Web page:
Romans 6

1 Because there is sin, grace is required to bring us back to a loving relationship with God. Some had suggested that we should seek to sin more so that God will be able to show us more grace. The idea is that God's glory is enhanced as He shows more and more grace.
2 Such an idea runs counter to our calling as Christians. We are to become more like Jesus and leave our sinful ways behind. It is more pleasing to God that we behave the way He wants us to, and it is displeasing when we make a mockery of Jesus' sacrifice on the cross.
3 When a new Christian is baptized, he "dies" to the sinful influences of this world. I once heard a comment that a dead body is no longer tempted by the evil in this world. Although a Christian's body is not dead, we are to act as though we are dead to the evil influences of this world.
4 Baptism is a symbolic representation of death to the world and life in Jesus. When we are under the water we symbolically enact our physical death and burial in this world. When we come out of the water, we enact our anticipated resurrection.

Some people question the symbolic value of baptism. Some denominations will staunchly defend "baptisms" performed by sprinkling or pouring water over the head. The word "baptism" means "immersion," so in the literal sense, there is no Biblical foundation for baptisms performed in other ways. More importantly, though, is that "partial" baptisms are void of the symbolic meaning of the act. We know that salvation occurs independently of baptism, but baptism is a commanded first step in a believer's life and is closely tied with obedience (Mat 28:19-20). If a new believer refuses to be baptized, one can only wonder in what other matters they will willfully disobey Jesus' other commands.

6 The "old man" is our natural, sinful nature. This sinful nature makes it impossible for us to have a proper relationship with, and understanding of, God. All humankind is enslaved to sin in the sense that we inherited that nature and can not escape its influence. However, when a person believes in the work of Jesus, his sinful nature is mortally wounded. The Christian must still contend with the old man until the body's death, but he is no longer enslaved to his sinful nature because of the power he is given through the Holy Spirit.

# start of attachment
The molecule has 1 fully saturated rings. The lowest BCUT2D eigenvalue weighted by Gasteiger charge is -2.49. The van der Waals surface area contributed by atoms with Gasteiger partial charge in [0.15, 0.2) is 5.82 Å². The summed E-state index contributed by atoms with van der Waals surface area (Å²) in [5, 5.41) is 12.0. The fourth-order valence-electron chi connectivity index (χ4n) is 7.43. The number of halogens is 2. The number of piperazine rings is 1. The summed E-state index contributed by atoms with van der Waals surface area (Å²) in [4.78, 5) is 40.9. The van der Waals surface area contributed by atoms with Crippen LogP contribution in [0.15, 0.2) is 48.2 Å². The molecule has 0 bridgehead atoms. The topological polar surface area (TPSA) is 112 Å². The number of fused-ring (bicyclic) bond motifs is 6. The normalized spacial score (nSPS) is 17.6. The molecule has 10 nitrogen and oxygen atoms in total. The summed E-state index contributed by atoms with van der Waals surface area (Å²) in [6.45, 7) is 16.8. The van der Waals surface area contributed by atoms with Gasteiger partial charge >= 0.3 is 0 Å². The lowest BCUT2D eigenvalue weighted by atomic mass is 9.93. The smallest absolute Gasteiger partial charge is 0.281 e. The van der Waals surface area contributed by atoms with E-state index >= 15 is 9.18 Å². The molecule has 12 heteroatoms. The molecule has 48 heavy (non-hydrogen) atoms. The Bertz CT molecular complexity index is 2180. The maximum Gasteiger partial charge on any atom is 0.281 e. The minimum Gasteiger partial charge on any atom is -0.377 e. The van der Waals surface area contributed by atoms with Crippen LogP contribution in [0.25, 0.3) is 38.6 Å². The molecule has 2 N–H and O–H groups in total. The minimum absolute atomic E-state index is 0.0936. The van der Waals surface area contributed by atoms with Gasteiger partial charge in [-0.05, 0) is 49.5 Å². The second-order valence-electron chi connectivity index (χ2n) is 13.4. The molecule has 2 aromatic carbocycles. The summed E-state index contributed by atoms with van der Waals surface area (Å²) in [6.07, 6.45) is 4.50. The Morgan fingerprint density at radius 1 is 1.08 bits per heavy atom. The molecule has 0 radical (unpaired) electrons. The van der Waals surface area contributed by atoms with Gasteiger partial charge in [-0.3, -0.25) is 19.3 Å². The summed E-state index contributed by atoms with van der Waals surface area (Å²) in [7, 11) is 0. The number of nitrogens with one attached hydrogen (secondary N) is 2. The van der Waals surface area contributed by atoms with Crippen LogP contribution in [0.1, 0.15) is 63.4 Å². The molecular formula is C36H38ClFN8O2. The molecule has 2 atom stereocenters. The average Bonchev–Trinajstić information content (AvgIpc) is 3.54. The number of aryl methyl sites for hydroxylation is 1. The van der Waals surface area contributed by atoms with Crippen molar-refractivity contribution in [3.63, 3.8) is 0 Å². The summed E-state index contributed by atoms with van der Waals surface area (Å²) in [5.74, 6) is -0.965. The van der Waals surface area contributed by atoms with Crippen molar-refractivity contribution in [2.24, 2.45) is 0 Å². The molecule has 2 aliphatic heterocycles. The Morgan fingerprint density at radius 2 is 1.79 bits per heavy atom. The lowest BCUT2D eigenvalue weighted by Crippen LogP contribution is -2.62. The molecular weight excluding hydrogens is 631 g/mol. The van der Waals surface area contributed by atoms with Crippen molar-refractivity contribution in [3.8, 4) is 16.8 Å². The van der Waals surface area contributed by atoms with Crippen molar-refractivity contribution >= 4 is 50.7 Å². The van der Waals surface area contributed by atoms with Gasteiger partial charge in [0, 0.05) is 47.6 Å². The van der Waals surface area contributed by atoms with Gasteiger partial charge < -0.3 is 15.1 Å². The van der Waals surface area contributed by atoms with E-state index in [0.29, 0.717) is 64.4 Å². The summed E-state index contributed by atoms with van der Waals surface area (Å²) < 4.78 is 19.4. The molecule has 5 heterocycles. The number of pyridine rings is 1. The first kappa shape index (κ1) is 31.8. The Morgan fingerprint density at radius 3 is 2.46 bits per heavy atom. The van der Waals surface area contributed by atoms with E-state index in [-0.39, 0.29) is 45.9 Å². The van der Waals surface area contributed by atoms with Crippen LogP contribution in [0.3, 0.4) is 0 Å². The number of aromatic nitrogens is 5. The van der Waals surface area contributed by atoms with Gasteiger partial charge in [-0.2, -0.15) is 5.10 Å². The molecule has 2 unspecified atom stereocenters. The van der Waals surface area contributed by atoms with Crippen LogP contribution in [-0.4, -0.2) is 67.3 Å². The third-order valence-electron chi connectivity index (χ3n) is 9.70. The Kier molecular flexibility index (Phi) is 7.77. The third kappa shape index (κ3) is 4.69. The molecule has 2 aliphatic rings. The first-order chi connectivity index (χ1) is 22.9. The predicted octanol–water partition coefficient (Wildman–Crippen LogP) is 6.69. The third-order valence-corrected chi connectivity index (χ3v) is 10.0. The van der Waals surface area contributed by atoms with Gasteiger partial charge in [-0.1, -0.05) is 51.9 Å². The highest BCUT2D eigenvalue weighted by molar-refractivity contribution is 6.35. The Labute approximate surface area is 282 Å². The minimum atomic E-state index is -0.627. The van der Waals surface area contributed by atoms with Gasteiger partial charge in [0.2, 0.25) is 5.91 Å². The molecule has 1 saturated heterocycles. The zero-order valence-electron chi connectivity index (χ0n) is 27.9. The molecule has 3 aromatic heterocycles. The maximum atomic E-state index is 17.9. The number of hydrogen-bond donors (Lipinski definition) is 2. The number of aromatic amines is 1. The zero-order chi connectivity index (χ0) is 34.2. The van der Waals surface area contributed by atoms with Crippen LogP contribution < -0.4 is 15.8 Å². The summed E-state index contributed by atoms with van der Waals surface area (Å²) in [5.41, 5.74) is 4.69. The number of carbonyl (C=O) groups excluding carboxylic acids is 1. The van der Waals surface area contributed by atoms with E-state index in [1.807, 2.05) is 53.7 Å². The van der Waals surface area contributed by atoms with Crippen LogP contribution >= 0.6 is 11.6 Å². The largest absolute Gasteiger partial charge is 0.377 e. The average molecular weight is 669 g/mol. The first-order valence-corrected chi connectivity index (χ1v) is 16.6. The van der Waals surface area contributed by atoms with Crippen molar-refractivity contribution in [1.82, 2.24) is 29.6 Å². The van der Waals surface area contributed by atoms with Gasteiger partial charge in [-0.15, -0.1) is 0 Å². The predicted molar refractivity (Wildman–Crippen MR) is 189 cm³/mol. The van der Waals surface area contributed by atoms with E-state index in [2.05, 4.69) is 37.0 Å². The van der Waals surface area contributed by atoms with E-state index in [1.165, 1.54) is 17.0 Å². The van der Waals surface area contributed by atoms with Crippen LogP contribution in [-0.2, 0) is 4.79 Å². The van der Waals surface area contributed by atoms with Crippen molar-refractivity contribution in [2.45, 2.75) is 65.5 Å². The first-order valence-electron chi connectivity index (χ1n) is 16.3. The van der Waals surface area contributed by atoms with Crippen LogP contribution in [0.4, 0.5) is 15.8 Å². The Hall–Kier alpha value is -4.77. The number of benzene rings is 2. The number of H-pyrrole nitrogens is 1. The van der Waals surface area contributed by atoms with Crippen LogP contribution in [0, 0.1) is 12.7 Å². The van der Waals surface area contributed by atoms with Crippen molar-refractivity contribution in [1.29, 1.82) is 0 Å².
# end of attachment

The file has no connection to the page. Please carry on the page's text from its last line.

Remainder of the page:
9 The resurrection is the evidence that there is life after death. Jesus rose from the dead and received an immortal body.
10 We can not give God anything, even our lives, to make up for our sins. However, we can obtain life vicariously through Jesus' death and resurrection.
11 Therefore, since we live through Jesus, we must imitate His nature. We must turn away from those things that displease God and begin doing those things He desires.
12 Jesus is the master over a Christian's life, not his old sinful nature. The old nature is wounded and dying, and it must be dethroned from our lives if we are to please God.
13 We are not to sin by our actions, but we also should not be influenced to sin by others. If your friends, family, boss, etc. "force" you to sin, you should take a hard look at your situation to determine how you can nullify this influence.

A Christian is no longer the pawn of the devil, but a child of God. He is to be used by God to spread the Gospel and promote what is good and right.

14 Sometimes a Christian may feel that a particular sin is too big for him to handle. This is untrue. God gives us the power to overcome evil in our lives, so we must use it.

When someone commits a crime, his society condemns him. However, if he later becomes a Christian he is justified by God, even though the world still condemns him. Thus, God's grace (and justice) overrules the justice imposed by men.

15 Some Christians feel they can take God's forgiveness for granted. They willfully sin and then unburden their conscious with a half-hearted confession.
16 Not only is sin displeasing to God; it is also harmful to body and mind. Thus, a Christian has physical and spiritual reasons to avoid sin.
18 When someone turns away from one thing, he turns towards another. Before someone comes to know God, he can not help but do things that displease Him. In this sense, he is a slave to sin. However, when one becomes a Christian he desires to do what pleases God. In this sense, he becomes a slave to righteousness.
19 This is a human argument because "slavery" to righteousness has a contradictory connotation. In reality, we are not slaves, but we are free to be what God intends us to be: people that communicate and live with Him.
20 When a worldly person sees a Christian, he feels that the Christian is needlessly restricted in behavior. When the worldly man speaks of freedom, he means that he feels he is free to do whatever he wants, whether it is good or bad.
21 What the worldly man does not see is that ungodly behavior leads to humiliation and death. A Christian should know better and avoid sinful activities.
22 A Christian is set free from the downward spiral of sin and depravity. When his eyes are focused on God, he does things that are pleasing to Him. God will raise the Christian up on Judgement Day and give him the reward of eternal life in His good and loving presence.
23 When one works for sin, he is paid the reward of sin, which is eternal separation from God and everything that is good and loving. This is death in the most horrible sense. When one no longer works for death and accepts God's forgiveness he is rewarded with the eternal restoration of the man and God relationship.